The shipwreck of the Costa Concordia the cruise ship that wrecked off the Tuscany coast after running aground certainly dominated TV and online news, It would have been difficult to miss a view of the shocking scenes of that cruise ship on its side in the water.
Actually, the reality this incident has found its way to our own neighborhood. News reports indicated that 126 Americans were aboard, and all looking forward to a great cruise experience. Local and national news outlets including CBS Baltimore reported that a Maryland woman, Anna Figueredo, and her daughter were among those passengers and that they were two of the last to reach a lifeboat. Now safely back home in Silver Spring, MD, Anna and her daughter are glad to have survived. Although their trip won't soon be forgotten, it's regrettable that it does not hold the fond memories they had hoped for.
Maritime commerce and pastimes are a part of the culture, here in midAtlantic U.S. The use of all the miles of coastline and waterways is pivotal for our commercial and recreational survival. So seeing that disabled Italian cruise ship should emphasize the risks of boating accidents, regardless of the size of the vessel – from giant cruise ship to small fishing craft or pleasure boat.
In our local waters, running aground is certainly a risk. There are many causes -- one of which is the build-up of silt, sand and stone (often called shoaling) and often caused by storms and resultant heavy currents. However, the Insurance Information Institute (III) reports that there are thousands of recreational boating accidents per year with other contributing factors ranging from lack of experience, ignoring boating regulations, traveling too fast for water or weather conditions, driving under the influence of drugs or alcohol, to name a few.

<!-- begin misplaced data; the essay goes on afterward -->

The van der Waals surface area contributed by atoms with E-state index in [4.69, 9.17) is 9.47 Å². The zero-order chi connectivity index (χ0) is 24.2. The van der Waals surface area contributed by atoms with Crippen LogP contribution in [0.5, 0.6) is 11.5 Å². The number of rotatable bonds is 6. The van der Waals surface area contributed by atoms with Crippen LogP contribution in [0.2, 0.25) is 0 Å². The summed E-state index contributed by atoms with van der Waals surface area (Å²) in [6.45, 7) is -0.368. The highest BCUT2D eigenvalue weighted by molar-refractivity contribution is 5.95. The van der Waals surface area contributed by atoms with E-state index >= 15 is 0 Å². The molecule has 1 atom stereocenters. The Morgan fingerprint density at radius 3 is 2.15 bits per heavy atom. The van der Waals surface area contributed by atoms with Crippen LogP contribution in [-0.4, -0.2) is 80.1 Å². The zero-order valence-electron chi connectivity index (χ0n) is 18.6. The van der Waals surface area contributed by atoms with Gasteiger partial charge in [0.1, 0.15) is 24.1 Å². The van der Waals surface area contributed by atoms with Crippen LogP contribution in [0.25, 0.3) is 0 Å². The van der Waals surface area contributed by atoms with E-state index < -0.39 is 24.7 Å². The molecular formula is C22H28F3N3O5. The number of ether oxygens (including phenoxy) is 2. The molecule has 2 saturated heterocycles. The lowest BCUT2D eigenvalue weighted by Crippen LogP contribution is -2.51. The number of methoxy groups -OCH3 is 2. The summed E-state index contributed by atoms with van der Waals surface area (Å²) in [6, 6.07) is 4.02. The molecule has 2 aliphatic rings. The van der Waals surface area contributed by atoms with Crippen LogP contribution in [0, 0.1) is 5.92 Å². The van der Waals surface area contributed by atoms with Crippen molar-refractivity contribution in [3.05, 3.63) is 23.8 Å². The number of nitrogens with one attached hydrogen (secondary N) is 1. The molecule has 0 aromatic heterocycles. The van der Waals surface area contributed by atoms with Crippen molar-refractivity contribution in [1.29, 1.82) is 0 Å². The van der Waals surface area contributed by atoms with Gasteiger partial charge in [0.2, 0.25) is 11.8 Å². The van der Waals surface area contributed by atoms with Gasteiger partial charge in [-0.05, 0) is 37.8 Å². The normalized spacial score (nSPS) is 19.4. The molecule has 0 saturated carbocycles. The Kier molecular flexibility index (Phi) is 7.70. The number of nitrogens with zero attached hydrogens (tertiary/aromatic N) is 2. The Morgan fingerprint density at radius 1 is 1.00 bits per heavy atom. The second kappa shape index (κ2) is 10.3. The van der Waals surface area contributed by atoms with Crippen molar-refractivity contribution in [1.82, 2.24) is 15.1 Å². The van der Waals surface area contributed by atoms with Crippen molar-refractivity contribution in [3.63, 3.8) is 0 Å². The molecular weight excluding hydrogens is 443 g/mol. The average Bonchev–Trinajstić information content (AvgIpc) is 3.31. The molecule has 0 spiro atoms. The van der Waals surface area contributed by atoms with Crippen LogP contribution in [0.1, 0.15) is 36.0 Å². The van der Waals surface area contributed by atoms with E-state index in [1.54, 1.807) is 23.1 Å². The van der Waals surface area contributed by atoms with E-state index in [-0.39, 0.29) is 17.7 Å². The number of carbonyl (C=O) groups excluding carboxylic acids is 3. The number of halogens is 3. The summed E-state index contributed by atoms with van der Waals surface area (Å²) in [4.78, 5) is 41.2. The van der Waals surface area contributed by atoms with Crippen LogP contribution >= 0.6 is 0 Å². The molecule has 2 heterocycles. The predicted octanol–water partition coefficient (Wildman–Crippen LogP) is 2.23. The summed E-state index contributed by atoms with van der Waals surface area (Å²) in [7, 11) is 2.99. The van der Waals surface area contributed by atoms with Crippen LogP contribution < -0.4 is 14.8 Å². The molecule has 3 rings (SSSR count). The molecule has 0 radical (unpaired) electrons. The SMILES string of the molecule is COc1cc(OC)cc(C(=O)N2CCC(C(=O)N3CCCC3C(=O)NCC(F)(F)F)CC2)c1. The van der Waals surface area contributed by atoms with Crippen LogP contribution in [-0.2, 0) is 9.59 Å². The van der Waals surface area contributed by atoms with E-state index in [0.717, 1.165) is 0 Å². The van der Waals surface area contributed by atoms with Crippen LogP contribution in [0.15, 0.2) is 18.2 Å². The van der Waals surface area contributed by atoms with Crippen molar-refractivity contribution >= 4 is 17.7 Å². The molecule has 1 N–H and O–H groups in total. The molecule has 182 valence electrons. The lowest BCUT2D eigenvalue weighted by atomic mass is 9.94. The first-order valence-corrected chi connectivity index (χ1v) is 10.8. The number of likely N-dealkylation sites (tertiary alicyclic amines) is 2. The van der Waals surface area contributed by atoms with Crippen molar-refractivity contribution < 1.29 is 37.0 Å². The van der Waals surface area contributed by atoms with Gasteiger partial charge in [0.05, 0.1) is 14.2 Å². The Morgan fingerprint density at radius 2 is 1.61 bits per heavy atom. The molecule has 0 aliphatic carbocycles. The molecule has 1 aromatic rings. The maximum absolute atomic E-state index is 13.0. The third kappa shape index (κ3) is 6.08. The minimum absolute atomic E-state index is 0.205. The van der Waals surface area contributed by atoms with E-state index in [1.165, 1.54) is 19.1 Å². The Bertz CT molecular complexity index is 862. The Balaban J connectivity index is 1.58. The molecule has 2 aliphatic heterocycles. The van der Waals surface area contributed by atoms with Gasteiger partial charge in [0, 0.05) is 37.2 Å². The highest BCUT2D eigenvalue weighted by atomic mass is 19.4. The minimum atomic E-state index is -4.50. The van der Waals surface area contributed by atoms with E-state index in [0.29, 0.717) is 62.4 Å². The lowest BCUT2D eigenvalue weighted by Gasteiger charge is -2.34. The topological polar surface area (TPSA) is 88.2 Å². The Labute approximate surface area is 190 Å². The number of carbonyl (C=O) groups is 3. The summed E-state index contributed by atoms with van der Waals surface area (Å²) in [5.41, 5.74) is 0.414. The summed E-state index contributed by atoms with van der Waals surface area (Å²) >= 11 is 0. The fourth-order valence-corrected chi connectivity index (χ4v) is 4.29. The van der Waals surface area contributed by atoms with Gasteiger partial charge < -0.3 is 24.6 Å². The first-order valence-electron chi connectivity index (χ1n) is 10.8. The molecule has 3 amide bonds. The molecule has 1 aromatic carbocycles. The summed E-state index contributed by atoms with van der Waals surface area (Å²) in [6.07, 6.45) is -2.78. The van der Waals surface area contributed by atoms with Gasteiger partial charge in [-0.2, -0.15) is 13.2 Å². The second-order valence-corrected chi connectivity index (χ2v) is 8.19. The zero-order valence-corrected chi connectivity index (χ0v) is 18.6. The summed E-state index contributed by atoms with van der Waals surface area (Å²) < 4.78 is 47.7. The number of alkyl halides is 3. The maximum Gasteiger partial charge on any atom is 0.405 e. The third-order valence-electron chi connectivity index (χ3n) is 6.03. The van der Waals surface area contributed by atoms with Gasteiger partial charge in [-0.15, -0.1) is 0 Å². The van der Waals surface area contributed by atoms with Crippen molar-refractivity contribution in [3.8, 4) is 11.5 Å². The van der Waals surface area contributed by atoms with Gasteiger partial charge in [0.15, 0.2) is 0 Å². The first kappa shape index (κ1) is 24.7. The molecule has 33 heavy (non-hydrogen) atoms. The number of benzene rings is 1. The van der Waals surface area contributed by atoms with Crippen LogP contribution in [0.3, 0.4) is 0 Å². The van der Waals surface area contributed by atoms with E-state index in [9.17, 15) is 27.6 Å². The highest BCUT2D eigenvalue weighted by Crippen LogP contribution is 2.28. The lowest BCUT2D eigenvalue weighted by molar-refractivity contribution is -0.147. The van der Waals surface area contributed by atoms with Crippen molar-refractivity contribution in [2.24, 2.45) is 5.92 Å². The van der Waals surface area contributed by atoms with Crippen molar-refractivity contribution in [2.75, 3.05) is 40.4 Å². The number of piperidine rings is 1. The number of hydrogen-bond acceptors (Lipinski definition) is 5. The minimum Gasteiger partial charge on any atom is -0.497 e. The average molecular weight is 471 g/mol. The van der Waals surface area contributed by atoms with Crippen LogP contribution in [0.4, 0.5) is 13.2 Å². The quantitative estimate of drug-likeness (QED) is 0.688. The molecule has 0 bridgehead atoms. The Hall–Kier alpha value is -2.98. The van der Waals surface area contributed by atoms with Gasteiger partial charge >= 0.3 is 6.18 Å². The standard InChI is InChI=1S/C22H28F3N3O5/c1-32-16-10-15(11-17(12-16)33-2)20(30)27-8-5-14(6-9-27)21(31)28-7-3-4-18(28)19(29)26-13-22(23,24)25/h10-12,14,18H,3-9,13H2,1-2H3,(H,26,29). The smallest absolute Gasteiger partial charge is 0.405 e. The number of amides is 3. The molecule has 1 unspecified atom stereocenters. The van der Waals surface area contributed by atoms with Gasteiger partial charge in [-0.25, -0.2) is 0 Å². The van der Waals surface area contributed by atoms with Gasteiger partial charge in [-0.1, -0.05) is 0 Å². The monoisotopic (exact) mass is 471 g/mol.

With the recreational boating season just beginning, be sure that your boat is checked out for safety. The U.S. Coast Guard Auxiliary offers free advice and boating safety courses. In fact, just for the asking, the auxiliary will perform a full Courtesy Marine Examination (CME) of your vessel, They award a CME decal “Seal of Safety” to all boats that meet the standards. Learn more about the CME.
Have you checked your boat insurance coverage recently? If not, perhaps it’s time to sit down with one of our experienced agents who can help you determine whether you have the proper coverage and are receiving the best rates possible. Just contact us at your convenience to discuss your boating insurance.